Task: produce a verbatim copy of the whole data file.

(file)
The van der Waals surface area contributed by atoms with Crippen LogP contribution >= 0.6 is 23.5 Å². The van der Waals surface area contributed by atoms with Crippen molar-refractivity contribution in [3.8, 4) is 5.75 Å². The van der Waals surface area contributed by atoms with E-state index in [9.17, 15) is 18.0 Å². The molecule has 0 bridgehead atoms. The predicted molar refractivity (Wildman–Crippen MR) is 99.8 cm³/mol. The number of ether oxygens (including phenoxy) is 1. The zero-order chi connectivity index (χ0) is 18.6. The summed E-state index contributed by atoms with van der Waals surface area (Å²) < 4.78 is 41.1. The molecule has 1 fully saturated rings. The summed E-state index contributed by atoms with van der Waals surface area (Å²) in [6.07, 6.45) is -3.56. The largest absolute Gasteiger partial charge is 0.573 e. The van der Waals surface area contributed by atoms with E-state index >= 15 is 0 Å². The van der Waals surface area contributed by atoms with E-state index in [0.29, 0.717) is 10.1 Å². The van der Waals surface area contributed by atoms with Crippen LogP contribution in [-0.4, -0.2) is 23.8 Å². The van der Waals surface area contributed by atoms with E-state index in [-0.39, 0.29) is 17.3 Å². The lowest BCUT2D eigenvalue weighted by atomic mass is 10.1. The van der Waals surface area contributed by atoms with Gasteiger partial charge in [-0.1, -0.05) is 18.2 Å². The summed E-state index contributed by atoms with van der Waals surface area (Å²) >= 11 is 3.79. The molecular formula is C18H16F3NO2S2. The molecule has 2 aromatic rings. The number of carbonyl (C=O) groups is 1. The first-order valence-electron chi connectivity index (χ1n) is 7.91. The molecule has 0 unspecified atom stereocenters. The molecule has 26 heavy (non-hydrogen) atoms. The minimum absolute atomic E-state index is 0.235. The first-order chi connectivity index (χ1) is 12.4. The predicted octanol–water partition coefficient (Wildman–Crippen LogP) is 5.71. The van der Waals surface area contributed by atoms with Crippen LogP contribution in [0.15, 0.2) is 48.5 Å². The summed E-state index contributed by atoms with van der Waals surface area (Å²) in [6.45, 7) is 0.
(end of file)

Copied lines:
The van der Waals surface area contributed by atoms with Crippen LogP contribution >= 0.6 is 23.5 Å². The van der Waals surface area contributed by atoms with Crippen molar-refractivity contribution in [3.8, 4) is 5.75 Å². The van der Waals surface area contributed by atoms with E-state index in [9.17, 15) is 18.0 Å². The molecule has 0 bridgehead atoms. The predicted molar refractivity (Wildman–Crippen MR) is 99.8 cm³/mol. The number of ether oxygens (including phenoxy) is 1. The zero-order chi connectivity index (χ0) is 18.6. The summed E-state index contributed by atoms with van der Waals surface area (Å²) < 4.78 is 41.1. The molecule has 1 fully saturated rings. The summed E-state index contributed by atoms with van der Waals surface area (Å²) in [6.07, 6.45) is -3.56. The largest absolute Gasteiger partial charge is 0.573 e. The van der Waals surface area contributed by atoms with E-state index >= 15 is 0 Å². The van der Waals surface area contributed by atoms with E-state index in [0.29, 0.717) is 10.1 Å². The van der Waals surface area contributed by atoms with Crippen LogP contribution in [-0.4, -0.2) is 23.8 Å². The van der Waals surface area contributed by atoms with E-state index in [-0.39, 0.29) is 17.3 Å². The lowest BCUT2D eigenvalue weighted by atomic mass is 10.1. The van der Waals surface area contributed by atoms with Gasteiger partial charge in [-0.1, -0.05) is 18.2 Å². The summed E-state index contributed by atoms with van der Waals surface area (Å²) >= 11 is 3.79. The molecular formula is C18H16F3NO2S2. The molecule has 2 aromatic rings. The number of carbonyl (C=O) groups is 1. The first-order valence-electron chi connectivity index (χ1n) is 7.91. The molecule has 0 unspecified atom stereocenters. The molecule has 26 heavy (non-hydrogen) atoms. The minimum absolute atomic E-state index is 0.235. The first-order chi connectivity index (χ1) is 12.4. The predicted octanol–water partition coefficient (Wildman–Crippen LogP) is 5.71. The van der Waals surface area contributed by atoms with Crippen LogP contribution in [0.15, 0.2) is 48.5 Å². The summed E-state index contributed by atoms with van der Waals surface area (Å²) in [6.45, 7) is 0.